The new editor of Legal 500’s Europe, Middle East, and Africa guide, Jonathan Armstrong, had some good advice for law firms over on LinkedIn this week:
“Don’t’ try to cram as many partners as possible into a phone call or meeting.”
Mass conference calls are the bane of directory researcher’s lives.
Nine out of 10 researchers will tell you privately that the best interviews are those when it’s one-on-one – them speaking to one partner.
Two partners on a call can work – if they are cochairs, or they complement each other as they represent different parts of the practice (say one partner does patent, the other trademark, for the intellectual property section).
But more than two partners is rarely desirable.
A friend at one of the directories told me about a situation in which they were asked by a large, well known law firm to interview eight partners for a single section on one call.
The researcher politely pushed back, explaining, naturally, that such an arrangement would be impractical and unwieldy, and unfair to other firms, some of whom wouldn’t be interviewed at all.
An escalating series of calls and emails followed, in which ultimately our man in the law firm marketing department begged the directory researcher to allow the eight-person call to proceed as he had over-promised internally.
“I will be fired if you don’t allow this call to happen!” he pleaded.
So you end up with an unsatisfying compromise, but which keeps a lid on things politically by allowing multiple partners to “be on the call”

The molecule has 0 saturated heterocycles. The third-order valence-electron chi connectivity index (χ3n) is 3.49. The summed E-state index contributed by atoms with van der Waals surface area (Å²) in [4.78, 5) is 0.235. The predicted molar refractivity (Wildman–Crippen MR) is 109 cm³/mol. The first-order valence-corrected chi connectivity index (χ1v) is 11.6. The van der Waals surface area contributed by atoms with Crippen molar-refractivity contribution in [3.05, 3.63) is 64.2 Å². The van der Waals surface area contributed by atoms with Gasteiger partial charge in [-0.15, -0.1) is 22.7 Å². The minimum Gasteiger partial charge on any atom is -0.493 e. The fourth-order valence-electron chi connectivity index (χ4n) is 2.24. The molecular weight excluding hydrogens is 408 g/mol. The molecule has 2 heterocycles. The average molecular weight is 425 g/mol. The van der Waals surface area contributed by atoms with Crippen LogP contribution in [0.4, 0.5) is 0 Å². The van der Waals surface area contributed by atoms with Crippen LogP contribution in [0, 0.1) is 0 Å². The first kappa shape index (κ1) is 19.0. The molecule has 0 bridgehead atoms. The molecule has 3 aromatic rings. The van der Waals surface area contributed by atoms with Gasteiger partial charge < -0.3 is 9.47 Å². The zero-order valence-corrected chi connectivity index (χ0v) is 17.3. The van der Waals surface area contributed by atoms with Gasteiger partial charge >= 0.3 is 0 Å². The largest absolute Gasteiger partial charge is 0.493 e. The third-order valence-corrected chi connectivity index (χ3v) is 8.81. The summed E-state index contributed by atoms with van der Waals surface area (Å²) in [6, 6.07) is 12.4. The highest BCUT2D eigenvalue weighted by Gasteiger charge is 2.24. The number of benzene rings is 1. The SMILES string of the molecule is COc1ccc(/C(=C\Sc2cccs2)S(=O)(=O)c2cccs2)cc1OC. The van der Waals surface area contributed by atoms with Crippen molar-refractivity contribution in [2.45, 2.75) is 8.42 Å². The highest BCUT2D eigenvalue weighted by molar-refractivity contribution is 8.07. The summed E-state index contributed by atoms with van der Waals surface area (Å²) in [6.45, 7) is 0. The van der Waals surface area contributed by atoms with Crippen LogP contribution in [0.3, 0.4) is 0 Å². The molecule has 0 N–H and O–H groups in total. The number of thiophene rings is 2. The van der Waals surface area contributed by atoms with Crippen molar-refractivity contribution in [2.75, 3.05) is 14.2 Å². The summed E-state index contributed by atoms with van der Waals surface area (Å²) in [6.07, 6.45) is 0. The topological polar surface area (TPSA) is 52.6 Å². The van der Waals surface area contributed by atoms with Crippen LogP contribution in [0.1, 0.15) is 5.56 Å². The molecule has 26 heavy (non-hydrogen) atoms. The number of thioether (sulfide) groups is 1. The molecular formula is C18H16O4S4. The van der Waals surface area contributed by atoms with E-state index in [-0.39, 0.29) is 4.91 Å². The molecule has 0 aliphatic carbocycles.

The same thing can happen with in-person interviews.
A researcher turns up to an office expecting to interview partner x, but is then shown to a room with 10 partners lined up in a row.
99% of the best directory interviews are where you have one partner – usually the head of the practice or a senior partner well placed to talk about the team and the broader market – talking directly to an interviewer.
They are in a room on their own, with the door shut, talking into the handset (not on speakerphone), concentrating on the call in hand.
They’ve blocked out an hour, they’re not juggling other calls, the secretary outside doesn’t allow anyone to interrupt or enter the partner’s office.
The partner has done some preparation – they know who they’re speaking to, from which publication, they have a copy of the submission printed out in front of them, and they have a copy of the latest rankings (because they know they will be asked about these).
The partner can talk freely and comfortably.
He can promote the practice, as he should, but he can also be honest about recent developments – the firm might have lost a key partner or had some setbacks in court.
She can talk candidly about what’s going on in the rest of the market – which other firms she’s seen on the other side of deals, what she honestly thinks of the rankings.
Partners loosen up when it’s just them on a call.
The researcher can develop a rapport with them, and get some great insights into the market.
From the researcher’s perspective, that’s the goal of a directory interview – to come away having genuinely learnt more about the practice and the market, over and above what you can read in the submission.
The dynamic changes, though, when several people are in the room.
Partners don’t say as many interesting things.
Lawyers are cautious people and they become mindful of what others in the room are thinking.
People are dialing in and out, there’s beeps and tones, you don’t know who’s on the call and who isn’t.
As an interviewer, you try to keep everyone involved but it’s hard to get any flow.
It’s all very stilted.
While a great interview with your law firm partner will not necessarily result in a higher ranking, it will lodge in the researcher’s mind and leave a good impression.
90% of conference calls, however, will be forgotten the next day.
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